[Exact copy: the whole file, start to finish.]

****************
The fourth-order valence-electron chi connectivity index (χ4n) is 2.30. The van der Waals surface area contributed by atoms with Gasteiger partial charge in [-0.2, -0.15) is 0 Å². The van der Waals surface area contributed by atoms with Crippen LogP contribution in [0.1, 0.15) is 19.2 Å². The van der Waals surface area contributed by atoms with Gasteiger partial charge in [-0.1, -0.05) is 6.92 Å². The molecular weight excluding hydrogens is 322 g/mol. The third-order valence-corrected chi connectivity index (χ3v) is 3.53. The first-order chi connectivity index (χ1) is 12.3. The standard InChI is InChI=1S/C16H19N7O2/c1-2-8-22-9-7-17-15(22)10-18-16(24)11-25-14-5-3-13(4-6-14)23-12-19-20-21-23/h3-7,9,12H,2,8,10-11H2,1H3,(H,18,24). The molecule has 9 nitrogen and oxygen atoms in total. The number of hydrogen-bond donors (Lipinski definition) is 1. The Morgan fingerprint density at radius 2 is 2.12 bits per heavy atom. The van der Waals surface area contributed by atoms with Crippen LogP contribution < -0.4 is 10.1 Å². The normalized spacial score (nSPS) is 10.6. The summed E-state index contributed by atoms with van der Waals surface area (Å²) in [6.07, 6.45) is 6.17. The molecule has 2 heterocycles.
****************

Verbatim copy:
The fourth-order valence-electron chi connectivity index (χ4n) is 2.30. The van der Waals surface area contributed by atoms with Gasteiger partial charge in [-0.2, -0.15) is 0 Å². The van der Waals surface area contributed by atoms with Crippen LogP contribution in [0.1, 0.15) is 19.2 Å². The van der Waals surface area contributed by atoms with Gasteiger partial charge in [-0.1, -0.05) is 6.92 Å². The molecular weight excluding hydrogens is 322 g/mol. The third-order valence-corrected chi connectivity index (χ3v) is 3.53. The first-order chi connectivity index (χ1) is 12.3. The standard InChI is InChI=1S/C16H19N7O2/c1-2-8-22-9-7-17-15(22)10-18-16(24)11-25-14-5-3-13(4-6-14)23-12-19-20-21-23/h3-7,9,12H,2,8,10-11H2,1H3,(H,18,24). The molecule has 9 nitrogen and oxygen atoms in total. The number of hydrogen-bond donors (Lipinski definition) is 1. The Morgan fingerprint density at radius 2 is 2.12 bits per heavy atom. The van der Waals surface area contributed by atoms with Crippen LogP contribution < -0.4 is 10.1 Å². The normalized spacial score (nSPS) is 10.6. The summed E-state index contributed by atoms with van der Waals surface area (Å²) in [6.07, 6.45) is 6.17. The molecule has 2 heterocycles.